Authority contends that the inspections were as stringent as HUD’s housing
            quality standards inspections. The Authority did not provide documentation to
            support its assertions. Therefore, it should work with HUD to resolve the
            recommendations.
Comment 4   The Authority contends that the report’s recommendation was not designed to
            rectify a shortcoming, but to sensationalize a minor finding that has been
            corrected. Further, it contends that repayment of funds by the Authority would
            adversely affect its residents. We disagree. Our calculation of questioned costs
            associated with this finding were for housing assistance payments and
            administrative fees for the units from January 2014 through May 2016. On June
            22, 2016, the Authority received approval from HUD to enter into contracts with
            the third party entities to complete inspections and rent reasonableness
            determinations. However, the Authority contracted with an independent third
            party and started completing inspections during April 2016, before receiving
            HUD’s approval. No inspections were completed in May 2016. The rent
            reasonableness determinations were started by another independent third party
            during June and July 2016. Additionally, the Authority did not provide


                                              19
            documentation to support that all of the units cited in finding 1 had been
            independently inspected or that all of the rent reasonableness determinations had
            been completed, as of the date of this audit report. HUD’s regulations at 24 CFR
            982.352(b)(1) state that a unit owned by the public housing agency that
            administers the assistance under the annual contributions contract (including units
            owned by an entity substantially controlled by the Authority), may only be
            assisted if all of the following conditions are met, including obtaining an
            independent third party to (1) determine rent reasonableness, (2) assist the family
            in negotiating the rent to owner, and (3) inspect the unit for compliance with
            HUD’s housing quality standards. The costs questioned in this audit report were
            for the period of time during the audit scope, in which the Authority was not in
            compliance with HUD’s conflict of interest requirements. Additionally, the report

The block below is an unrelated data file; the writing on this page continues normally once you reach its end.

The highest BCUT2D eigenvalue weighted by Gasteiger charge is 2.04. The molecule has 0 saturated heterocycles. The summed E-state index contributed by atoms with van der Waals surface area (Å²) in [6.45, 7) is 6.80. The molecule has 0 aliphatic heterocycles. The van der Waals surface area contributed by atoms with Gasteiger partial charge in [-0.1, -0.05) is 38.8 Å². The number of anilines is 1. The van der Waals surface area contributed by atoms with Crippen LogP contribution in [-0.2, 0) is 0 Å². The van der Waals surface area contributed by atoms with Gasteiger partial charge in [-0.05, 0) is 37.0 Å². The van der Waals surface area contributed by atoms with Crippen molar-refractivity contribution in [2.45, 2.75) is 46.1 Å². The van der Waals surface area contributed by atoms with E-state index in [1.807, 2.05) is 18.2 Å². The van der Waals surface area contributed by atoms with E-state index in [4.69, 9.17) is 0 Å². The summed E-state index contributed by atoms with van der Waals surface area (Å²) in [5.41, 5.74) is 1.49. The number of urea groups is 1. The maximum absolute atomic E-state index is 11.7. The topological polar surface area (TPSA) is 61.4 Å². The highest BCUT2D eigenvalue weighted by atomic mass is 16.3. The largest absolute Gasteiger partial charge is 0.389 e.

recommends repayment from non-Federal funds; therefore, the Authority’s
            program households would not be affected.
Comment 5   The Authority contends that recommendations 1A and 1B should be removed.
            We disagree. We acknowledge the actions taken by the Authority to correct the
            deficiencies cited in this report. The Authority should work with HUD to resolve
            the recommendations.
Comment 6   The Authority contends that the audit report confirmed the success of its Family
            Self-Sufficiency program and that there were no material issues or problems
            found within its program. We disagree. The audit report stated that the Authority
            did not appropriately manage its Family Self-Sufficiency program. Specifically,
            63 of the 64 participant files (98%) reviewed had deficiencies. Further, due to the
            limited documentation maintained in the Authority’s files, the Authority was
            unable to support that the participants received opportunities for education, job
            training, counseling, and social service assistance to reach their goals and become
            self-sufficient.
Comment 7   The Authority contends that the audit report questioned only a de minimus
            amount of $13,427. We disagree. For instance, of the 64 participant files
            reviewed during the audit, 24 active program participants had escrow account
            balances totaling $36,535 as of May 2015. Of the 24 active program participants,
            14 had miscalculated escrow balances totaling $31,103. Therefore, in comparison
            to the total amount of funds that were in the Authority’s active program
            participants’ escrow accounts ($36,535), the amount questioned in the report
            ($31,103) represented 85 percent. The report acknowledges that the Authority
            had made corrections to 10 participants’ escrow accounts during the audit.
Comment 8   The Authority contends that it had implemented recommendations 2B and 2C;